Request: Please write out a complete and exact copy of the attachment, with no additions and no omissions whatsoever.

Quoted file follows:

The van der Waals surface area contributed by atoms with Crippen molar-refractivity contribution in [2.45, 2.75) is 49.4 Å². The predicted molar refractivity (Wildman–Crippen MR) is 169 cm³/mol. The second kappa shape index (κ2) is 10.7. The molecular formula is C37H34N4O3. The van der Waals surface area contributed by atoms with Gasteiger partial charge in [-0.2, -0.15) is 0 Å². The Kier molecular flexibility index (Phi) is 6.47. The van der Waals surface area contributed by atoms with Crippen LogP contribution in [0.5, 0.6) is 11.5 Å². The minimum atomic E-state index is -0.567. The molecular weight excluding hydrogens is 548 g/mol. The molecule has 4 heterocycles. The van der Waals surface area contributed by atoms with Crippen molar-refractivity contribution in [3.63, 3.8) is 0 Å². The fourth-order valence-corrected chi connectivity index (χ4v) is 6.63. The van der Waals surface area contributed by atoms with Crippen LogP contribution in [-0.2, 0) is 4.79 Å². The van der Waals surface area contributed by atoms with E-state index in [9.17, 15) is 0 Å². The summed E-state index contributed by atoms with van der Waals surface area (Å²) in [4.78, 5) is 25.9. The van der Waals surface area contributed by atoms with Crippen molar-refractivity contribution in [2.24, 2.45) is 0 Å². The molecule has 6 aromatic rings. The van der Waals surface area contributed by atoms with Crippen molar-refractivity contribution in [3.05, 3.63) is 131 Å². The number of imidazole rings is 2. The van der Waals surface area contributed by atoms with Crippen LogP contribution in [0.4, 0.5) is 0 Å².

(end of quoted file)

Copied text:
The van der Waals surface area contributed by atoms with Crippen molar-refractivity contribution in [2.45, 2.75) is 49.4 Å². The predicted molar refractivity (Wildman–Crippen MR) is 169 cm³/mol. The second kappa shape index (κ2) is 10.7. The molecular formula is C37H34N4O3. The van der Waals surface area contributed by atoms with Gasteiger partial charge in [-0.2, -0.15) is 0 Å². The Kier molecular flexibility index (Phi) is 6.47. The van der Waals surface area contributed by atoms with Crippen LogP contribution in [0.5, 0.6) is 11.5 Å². The minimum atomic E-state index is -0.567. The molecular weight excluding hydrogens is 548 g/mol. The molecule has 4 heterocycles. The van der Waals surface area contributed by atoms with Crippen molar-refractivity contribution in [3.63, 3.8) is 0 Å². The fourth-order valence-corrected chi connectivity index (χ4v) is 6.63. The van der Waals surface area contributed by atoms with Crippen LogP contribution in [-0.2, 0) is 4.79 Å². The van der Waals surface area contributed by atoms with E-state index in [9.17, 15) is 0 Å². The summed E-state index contributed by atoms with van der Waals surface area (Å²) in [4.78, 5) is 25.9. The van der Waals surface area contributed by atoms with Crippen molar-refractivity contribution in [2.24, 2.45) is 0 Å². The molecule has 6 aromatic rings. The van der Waals surface area contributed by atoms with Crippen molar-refractivity contribution in [3.05, 3.63) is 131 Å². The number of imidazole rings is 2. The van der Waals surface area contributed by atoms with Crippen LogP contribution in [0.4, 0.5) is 0 Å².